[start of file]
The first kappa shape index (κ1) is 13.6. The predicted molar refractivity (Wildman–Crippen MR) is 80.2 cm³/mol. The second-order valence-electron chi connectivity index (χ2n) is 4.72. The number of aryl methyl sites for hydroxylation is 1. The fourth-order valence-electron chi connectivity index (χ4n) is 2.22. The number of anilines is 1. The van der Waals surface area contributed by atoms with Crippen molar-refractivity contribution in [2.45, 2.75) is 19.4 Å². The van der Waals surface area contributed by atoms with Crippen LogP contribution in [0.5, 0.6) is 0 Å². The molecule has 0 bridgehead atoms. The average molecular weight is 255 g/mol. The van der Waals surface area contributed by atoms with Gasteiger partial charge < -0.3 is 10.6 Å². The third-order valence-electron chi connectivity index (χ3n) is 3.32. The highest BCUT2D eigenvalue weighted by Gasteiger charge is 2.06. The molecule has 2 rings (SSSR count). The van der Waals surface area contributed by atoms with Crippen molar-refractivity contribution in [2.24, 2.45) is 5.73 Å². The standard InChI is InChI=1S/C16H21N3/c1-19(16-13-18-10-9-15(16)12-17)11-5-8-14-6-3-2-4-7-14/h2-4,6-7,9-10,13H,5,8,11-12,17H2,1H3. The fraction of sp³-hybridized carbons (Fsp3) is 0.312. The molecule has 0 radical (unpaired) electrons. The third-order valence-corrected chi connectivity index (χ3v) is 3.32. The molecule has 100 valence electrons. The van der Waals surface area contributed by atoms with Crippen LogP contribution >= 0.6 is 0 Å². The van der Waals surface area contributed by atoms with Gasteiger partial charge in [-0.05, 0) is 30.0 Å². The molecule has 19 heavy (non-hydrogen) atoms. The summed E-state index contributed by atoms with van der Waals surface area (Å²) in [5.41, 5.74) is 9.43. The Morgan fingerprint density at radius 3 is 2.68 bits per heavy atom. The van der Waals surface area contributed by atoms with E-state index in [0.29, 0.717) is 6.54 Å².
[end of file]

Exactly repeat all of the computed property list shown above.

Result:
The first kappa shape index (κ1) is 13.6. The predicted molar refractivity (Wildman–Crippen MR) is 80.2 cm³/mol. The second-order valence-electron chi connectivity index (χ2n) is 4.72. The number of aryl methyl sites for hydroxylation is 1. The fourth-order valence-electron chi connectivity index (χ4n) is 2.22. The number of anilines is 1. The van der Waals surface area contributed by atoms with Crippen molar-refractivity contribution in [2.45, 2.75) is 19.4 Å². The van der Waals surface area contributed by atoms with Crippen LogP contribution in [0.5, 0.6) is 0 Å². The molecule has 0 bridgehead atoms. The average molecular weight is 255 g/mol. The van der Waals surface area contributed by atoms with Gasteiger partial charge < -0.3 is 10.6 Å². The third-order valence-electron chi connectivity index (χ3n) is 3.32. The highest BCUT2D eigenvalue weighted by Gasteiger charge is 2.06. The molecule has 2 rings (SSSR count). The van der Waals surface area contributed by atoms with Crippen molar-refractivity contribution in [2.24, 2.45) is 5.73 Å². The standard InChI is InChI=1S/C16H21N3/c1-19(16-13-18-10-9-15(16)12-17)11-5-8-14-6-3-2-4-7-14/h2-4,6-7,9-10,13H,5,8,11-12,17H2,1H3. The fraction of sp³-hybridized carbons (Fsp3) is 0.312. The molecule has 0 radical (unpaired) electrons. The third-order valence-corrected chi connectivity index (χ3v) is 3.32. The molecule has 100 valence electrons. The van der Waals surface area contributed by atoms with Crippen LogP contribution >= 0.6 is 0 Å². The van der Waals surface area contributed by atoms with Gasteiger partial charge in [-0.05, 0) is 30.0 Å². The molecule has 19 heavy (non-hydrogen) atoms. The summed E-state index contributed by atoms with van der Waals surface area (Å²) in [5.41, 5.74) is 9.43. The Morgan fingerprint density at radius 3 is 2.68 bits per heavy atom. The van der Waals surface area contributed by atoms with E-state index in [0.29, 0.717) is 6.54 Å².